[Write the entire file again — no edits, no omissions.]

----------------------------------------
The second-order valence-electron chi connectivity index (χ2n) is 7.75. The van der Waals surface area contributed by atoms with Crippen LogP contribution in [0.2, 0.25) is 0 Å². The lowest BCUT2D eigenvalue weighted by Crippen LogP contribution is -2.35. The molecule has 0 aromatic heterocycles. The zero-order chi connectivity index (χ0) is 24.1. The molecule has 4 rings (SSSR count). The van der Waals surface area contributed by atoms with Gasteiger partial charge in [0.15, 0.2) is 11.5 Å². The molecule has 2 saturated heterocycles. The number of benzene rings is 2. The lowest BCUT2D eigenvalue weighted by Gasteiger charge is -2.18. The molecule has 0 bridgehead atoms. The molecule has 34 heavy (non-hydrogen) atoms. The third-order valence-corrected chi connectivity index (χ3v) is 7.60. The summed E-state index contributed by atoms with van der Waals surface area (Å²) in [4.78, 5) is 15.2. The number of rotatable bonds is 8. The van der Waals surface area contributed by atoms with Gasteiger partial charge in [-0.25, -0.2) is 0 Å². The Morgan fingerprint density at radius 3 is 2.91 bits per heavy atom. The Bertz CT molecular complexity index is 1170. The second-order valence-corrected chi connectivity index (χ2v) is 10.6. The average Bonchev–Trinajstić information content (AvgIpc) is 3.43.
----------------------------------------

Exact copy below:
The second-order valence-electron chi connectivity index (χ2n) is 7.75. The van der Waals surface area contributed by atoms with Crippen LogP contribution in [0.2, 0.25) is 0 Å². The lowest BCUT2D eigenvalue weighted by Crippen LogP contribution is -2.35. The molecule has 0 aromatic heterocycles. The zero-order chi connectivity index (χ0) is 24.1. The molecule has 4 rings (SSSR count). The van der Waals surface area contributed by atoms with Gasteiger partial charge in [0.15, 0.2) is 11.5 Å². The molecule has 2 saturated heterocycles. The number of benzene rings is 2. The lowest BCUT2D eigenvalue weighted by Gasteiger charge is -2.18. The molecule has 0 bridgehead atoms. The molecule has 34 heavy (non-hydrogen) atoms. The third-order valence-corrected chi connectivity index (χ3v) is 7.60. The summed E-state index contributed by atoms with van der Waals surface area (Å²) in [4.78, 5) is 15.2. The number of rotatable bonds is 8. The van der Waals surface area contributed by atoms with Gasteiger partial charge in [-0.25, -0.2) is 0 Å². The Morgan fingerprint density at radius 3 is 2.91 bits per heavy atom. The Bertz CT molecular complexity index is 1170. The second-order valence-corrected chi connectivity index (χ2v) is 10.6. The average Bonchev–Trinajstić information content (AvgIpc) is 3.43.